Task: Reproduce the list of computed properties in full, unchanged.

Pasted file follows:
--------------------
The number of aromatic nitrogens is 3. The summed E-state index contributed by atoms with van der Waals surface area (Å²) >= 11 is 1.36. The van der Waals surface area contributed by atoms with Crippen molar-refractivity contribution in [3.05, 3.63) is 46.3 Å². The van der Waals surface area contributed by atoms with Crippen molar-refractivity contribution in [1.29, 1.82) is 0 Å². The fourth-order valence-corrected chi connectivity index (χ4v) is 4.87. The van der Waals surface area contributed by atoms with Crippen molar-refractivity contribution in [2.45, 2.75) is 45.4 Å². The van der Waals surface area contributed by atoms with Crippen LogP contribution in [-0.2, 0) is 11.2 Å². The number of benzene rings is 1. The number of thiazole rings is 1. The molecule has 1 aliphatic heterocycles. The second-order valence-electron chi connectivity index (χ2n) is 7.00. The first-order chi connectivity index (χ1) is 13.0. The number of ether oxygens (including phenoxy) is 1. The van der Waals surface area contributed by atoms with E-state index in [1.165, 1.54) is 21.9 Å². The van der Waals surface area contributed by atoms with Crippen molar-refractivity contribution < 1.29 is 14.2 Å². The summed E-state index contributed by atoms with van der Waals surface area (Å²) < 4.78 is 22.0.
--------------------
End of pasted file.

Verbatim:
The number of aromatic nitrogens is 3. The summed E-state index contributed by atoms with van der Waals surface area (Å²) >= 11 is 1.36. The van der Waals surface area contributed by atoms with Crippen molar-refractivity contribution in [3.05, 3.63) is 46.3 Å². The van der Waals surface area contributed by atoms with Crippen molar-refractivity contribution in [1.29, 1.82) is 0 Å². The fourth-order valence-corrected chi connectivity index (χ4v) is 4.87. The van der Waals surface area contributed by atoms with Crippen molar-refractivity contribution in [2.45, 2.75) is 45.4 Å². The van der Waals surface area contributed by atoms with Crippen LogP contribution in [-0.2, 0) is 11.2 Å². The number of benzene rings is 1. The number of thiazole rings is 1. The molecule has 1 aliphatic heterocycles. The second-order valence-electron chi connectivity index (χ2n) is 7.00. The first-order chi connectivity index (χ1) is 13.0. The number of ether oxygens (including phenoxy) is 1. The van der Waals surface area contributed by atoms with E-state index in [1.165, 1.54) is 21.9 Å². The van der Waals surface area contributed by atoms with Crippen molar-refractivity contribution < 1.29 is 14.2 Å². The summed E-state index contributed by atoms with van der Waals surface area (Å²) < 4.78 is 22.0.